Leadership is vital. Leaders in government or companies, and in communities and households, must provide clarity on priorities for action, avoid confusion, and provide reassurance. Messages need to be clear, consistent and informative, and appropriate support provided that empowers individuals to do their bit to limit the impact of the crisis and adapt their daily lives as necessary.
The impact of a crisis depends on the resilience of society and the economy, and the infrastructure that supports both. We think about resilience as our ability to withstand, adapt to and recover from disruption due to a sudden shock, rapidly changing circumstances or chronic stress. It relies on everyone being able to meet their basic needs, informed decision making at every level, and social cohesion that determines our ability to live peacefully and act collectively.
We will only truly understand our long-term resilience to the current crisis when we are able to look back from a new, stable position. However, from disaster and crises, we know that resilience must come from many different angles. Governments, businesses and communities must work together to support both the immediate response and the long-term recovery. The public and private companies who own and operate our critical services and infrastructure, from healthcare and food supply, to the roads, power, water and communications that support society, are all part of a bigger system.
This crisis is an opportunity to consider our resilience. Not just to Covid-19 and the wider impact it is having on the economy, but also to an uncertain future, and to climate change – another “slow-onset extensive’ crisis that requires transformational change. Every aspect of society needs to transform to keep global warming to 1.5 degrees, or to manage the consequences if we don’t and remain on track for 3 degrees or more by end of the century. Neither climate change nor Covid-19 respect national boundaries and nations must work together and learn from each other to accelerate action.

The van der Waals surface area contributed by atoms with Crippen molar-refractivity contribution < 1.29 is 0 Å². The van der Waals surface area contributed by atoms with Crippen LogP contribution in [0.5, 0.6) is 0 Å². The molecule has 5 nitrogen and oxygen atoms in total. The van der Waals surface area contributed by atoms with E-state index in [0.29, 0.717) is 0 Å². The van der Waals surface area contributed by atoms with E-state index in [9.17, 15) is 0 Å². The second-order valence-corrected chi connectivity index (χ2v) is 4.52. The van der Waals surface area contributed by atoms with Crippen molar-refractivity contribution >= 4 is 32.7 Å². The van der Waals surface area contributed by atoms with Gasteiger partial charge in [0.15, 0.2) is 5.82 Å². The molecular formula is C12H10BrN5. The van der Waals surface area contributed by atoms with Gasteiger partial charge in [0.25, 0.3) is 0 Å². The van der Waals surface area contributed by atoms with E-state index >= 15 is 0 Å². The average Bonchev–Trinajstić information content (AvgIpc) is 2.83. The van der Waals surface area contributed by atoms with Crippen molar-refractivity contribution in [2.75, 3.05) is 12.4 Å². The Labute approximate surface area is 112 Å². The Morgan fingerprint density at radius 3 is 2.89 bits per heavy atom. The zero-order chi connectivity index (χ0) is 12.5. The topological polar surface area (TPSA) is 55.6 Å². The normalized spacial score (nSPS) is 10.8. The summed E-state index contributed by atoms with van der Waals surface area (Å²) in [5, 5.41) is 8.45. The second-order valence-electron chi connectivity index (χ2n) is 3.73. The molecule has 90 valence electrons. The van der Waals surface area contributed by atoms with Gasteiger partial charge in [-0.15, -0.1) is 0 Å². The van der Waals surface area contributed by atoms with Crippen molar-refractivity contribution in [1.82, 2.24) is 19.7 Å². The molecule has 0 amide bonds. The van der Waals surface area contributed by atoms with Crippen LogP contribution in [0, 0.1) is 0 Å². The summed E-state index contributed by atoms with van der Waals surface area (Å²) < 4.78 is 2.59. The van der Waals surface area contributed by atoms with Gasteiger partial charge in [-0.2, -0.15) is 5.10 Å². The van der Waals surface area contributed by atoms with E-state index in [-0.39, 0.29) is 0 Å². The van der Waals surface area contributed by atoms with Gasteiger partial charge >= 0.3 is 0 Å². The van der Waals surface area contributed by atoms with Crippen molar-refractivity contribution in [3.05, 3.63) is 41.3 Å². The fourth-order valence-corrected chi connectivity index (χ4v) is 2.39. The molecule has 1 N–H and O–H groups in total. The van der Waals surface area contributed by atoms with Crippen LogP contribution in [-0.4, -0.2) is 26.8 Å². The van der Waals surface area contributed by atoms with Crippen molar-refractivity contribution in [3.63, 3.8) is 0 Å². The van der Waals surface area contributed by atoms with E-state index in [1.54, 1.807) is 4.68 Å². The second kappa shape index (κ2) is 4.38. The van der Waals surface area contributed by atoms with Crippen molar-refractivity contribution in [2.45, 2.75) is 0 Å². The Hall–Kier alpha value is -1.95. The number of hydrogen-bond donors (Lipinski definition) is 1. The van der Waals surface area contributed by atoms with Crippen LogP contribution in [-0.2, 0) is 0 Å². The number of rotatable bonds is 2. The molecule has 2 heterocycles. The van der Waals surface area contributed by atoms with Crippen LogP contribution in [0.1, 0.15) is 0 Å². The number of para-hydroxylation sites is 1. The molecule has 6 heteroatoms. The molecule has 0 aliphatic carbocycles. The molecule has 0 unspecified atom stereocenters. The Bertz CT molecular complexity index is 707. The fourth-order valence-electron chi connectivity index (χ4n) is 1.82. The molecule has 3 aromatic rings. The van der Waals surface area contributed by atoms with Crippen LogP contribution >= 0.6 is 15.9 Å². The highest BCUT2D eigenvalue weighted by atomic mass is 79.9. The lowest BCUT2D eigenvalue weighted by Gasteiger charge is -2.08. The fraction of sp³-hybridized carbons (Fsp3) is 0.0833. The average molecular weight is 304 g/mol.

There are lessons to be learned from how we all respond to Covid-19, including the possibilities for global change, signalled by how the health of the planet improves in the short term, as human activity is forced to slow down.
Jo da Silva, OBE, FREng FICE FIStructE, is renowned for her humanitarian work as an engineer, recognised by her peers through the awarding of The Institution of Structural Engineers prestigious Gold Medal in 2017 and has an honorary Doctorate in humanitarian engineering from Coventry University in the United Kingdom. She is on the Board of The Resilience Shift, the global initiative to improve infrastructure resilience, and leads sustainable development for Arup, the engineering and design consultancy.
This article was first published in the Diplomatic Courier. With thanks to Jo da Silva and Ana Rold.